Posted by Alessandro Speciale
One would be justified to wonder, looking at the recent news coming from Europe: in Austria, over a tenth of the country’s priest have signed an “appeal to disobedience.” In Ireland, the leader of an association that brings together one in three priests in the country has received what amounts to a gag order from Rome: its superior has been summoned by the Vatican doctrinal chief, Cardinal Levada, who ordered him not to speak or write any more on themes such as celibacy and contraception. He has also been sent to a monastery for six weeks for prayer and silence.
The matter has so alarmed Rome that the Pope himself addressed the “appeal to disobedience” in his Holy Thursday homily in St. Peter’s – taking issue not so much with their requests but with their ‘method’, so to say.
The reforms that these ‘rebel priests’ – as the European press has quickly labelled them – in some way or another favor are well known: an end to compulsory celibacy for Latin rite priests, more lenient rules towards divorced and remarried couples, more grassroots participation in the bishop selection process, a more welcoming stance towards committed homosexual couples, sometimes even a request for a more active role for women in Church ministry.
Seen from Asia, where often seminaries are not big enough to contain aspiring priests, and pressing issues have names like hunger, social justice, political freedom and so on, this might seem like a very Western agenda – something like a Church version of a Liberal manifesto.
Still, there is something missing from this picture – and this is an understanding of what the life of a priest has become in much of the Western world. The dramatic fall in vocations has led to many priests overseeing more than one parish at once, scuttling from village to village or neighborhood to neighborhood, to administer sacraments, funerals and masses – and making it all but impossible for them to build a real ‘community’ with their flock.
One has just to read the latest ‘manifesto’ of the ‘rebel’ Austrian priests to understand where their calls for structural reform come from:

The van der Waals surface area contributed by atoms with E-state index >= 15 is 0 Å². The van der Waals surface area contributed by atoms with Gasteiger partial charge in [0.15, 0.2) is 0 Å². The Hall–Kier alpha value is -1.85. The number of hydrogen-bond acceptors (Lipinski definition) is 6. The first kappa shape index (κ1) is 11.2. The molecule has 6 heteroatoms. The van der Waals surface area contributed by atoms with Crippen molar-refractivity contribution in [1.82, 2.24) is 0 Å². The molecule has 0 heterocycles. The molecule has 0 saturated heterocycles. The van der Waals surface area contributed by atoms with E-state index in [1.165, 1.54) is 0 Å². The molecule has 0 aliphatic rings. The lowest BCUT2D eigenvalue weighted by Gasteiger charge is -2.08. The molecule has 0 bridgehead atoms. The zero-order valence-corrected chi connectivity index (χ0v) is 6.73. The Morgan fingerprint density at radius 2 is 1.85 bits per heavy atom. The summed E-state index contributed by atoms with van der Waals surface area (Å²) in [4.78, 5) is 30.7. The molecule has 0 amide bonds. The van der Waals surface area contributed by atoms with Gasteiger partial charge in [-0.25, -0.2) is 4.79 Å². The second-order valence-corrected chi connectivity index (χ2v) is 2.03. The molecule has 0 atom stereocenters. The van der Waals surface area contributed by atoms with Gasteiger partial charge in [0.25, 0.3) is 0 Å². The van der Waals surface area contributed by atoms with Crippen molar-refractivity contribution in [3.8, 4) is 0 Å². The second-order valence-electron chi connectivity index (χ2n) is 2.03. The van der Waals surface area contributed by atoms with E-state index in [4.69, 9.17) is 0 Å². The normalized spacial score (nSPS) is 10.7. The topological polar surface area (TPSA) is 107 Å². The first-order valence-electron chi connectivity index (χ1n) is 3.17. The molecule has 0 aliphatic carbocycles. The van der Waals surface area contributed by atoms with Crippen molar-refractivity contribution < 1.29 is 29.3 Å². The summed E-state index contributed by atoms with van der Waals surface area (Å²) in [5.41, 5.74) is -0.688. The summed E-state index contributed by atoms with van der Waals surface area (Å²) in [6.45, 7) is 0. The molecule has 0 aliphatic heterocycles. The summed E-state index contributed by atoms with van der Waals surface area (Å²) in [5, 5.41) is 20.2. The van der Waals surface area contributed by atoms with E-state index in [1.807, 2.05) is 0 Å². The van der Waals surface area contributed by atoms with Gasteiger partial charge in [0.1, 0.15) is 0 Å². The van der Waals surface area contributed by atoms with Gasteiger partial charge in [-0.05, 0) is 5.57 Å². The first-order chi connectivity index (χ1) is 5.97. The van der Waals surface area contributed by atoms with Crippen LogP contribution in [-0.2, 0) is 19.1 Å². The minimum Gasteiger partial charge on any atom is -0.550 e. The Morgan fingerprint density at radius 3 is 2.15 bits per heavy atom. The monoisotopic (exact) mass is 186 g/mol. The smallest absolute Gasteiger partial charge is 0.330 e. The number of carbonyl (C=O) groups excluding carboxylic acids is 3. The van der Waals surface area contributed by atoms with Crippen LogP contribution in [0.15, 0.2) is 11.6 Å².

“We will say NO when we are asked to take on more and more additional parishes, as otherwise we just become itinerant celebrants and sacrament dispensers… We say NO to presiding at more and more weekend Eucharists as an excess of services and homilies all too often turns them into superficial rituals and routine talks… We say NO to the merging or closure of parishes when no parish priest can be found… We say NO the overburdening of parish priests, who are being pressured into fulfilling numerous duties, whose time and energy for a devotional life are being eroded by administrative duties, and who are expected to carry on working long after retirement age”.
The Church is terrified by this change in the nature of the ‘job’ of a priest – so much so that Europe is actively ‘importing’ priests from continents like Asia and Africa to plug the gaps and keep the local pastors happy. This has clearly not been enough but in some countries, especially the all-important Italy, the influx of foreign priests has managed to keep the situation calm, at least on the surface.
And trying to contain ‘revolt’ in the West has consequences for the rest of the world too: many priests who move to Europe would have been sorely needed for evangelization or social work in their countries. As we recently reported, “in 2004, the ratio of Catholics per priest in the Philippines was 8,500. The figure ballooned to at least 11,500 Catholics per priest in 2010, an indication that the nation’s Catholic population is growing faster than the number of priests.” More than half of the priests of the diocese of Manila are nearing the retirement age.
So, this is a trend that is bound to grow, maybe uncontrollably. Already in Rome, some parish priests have sent an anonymous letter complaining about their bishop – not the Pope but his vicar for the Eternal City, Cardinal Vallini – when he started to introduce some changes in parish administration and put some limits on the use of foreign priests.
Where will this end? How will it affect us in Asia? Please let us know what you think.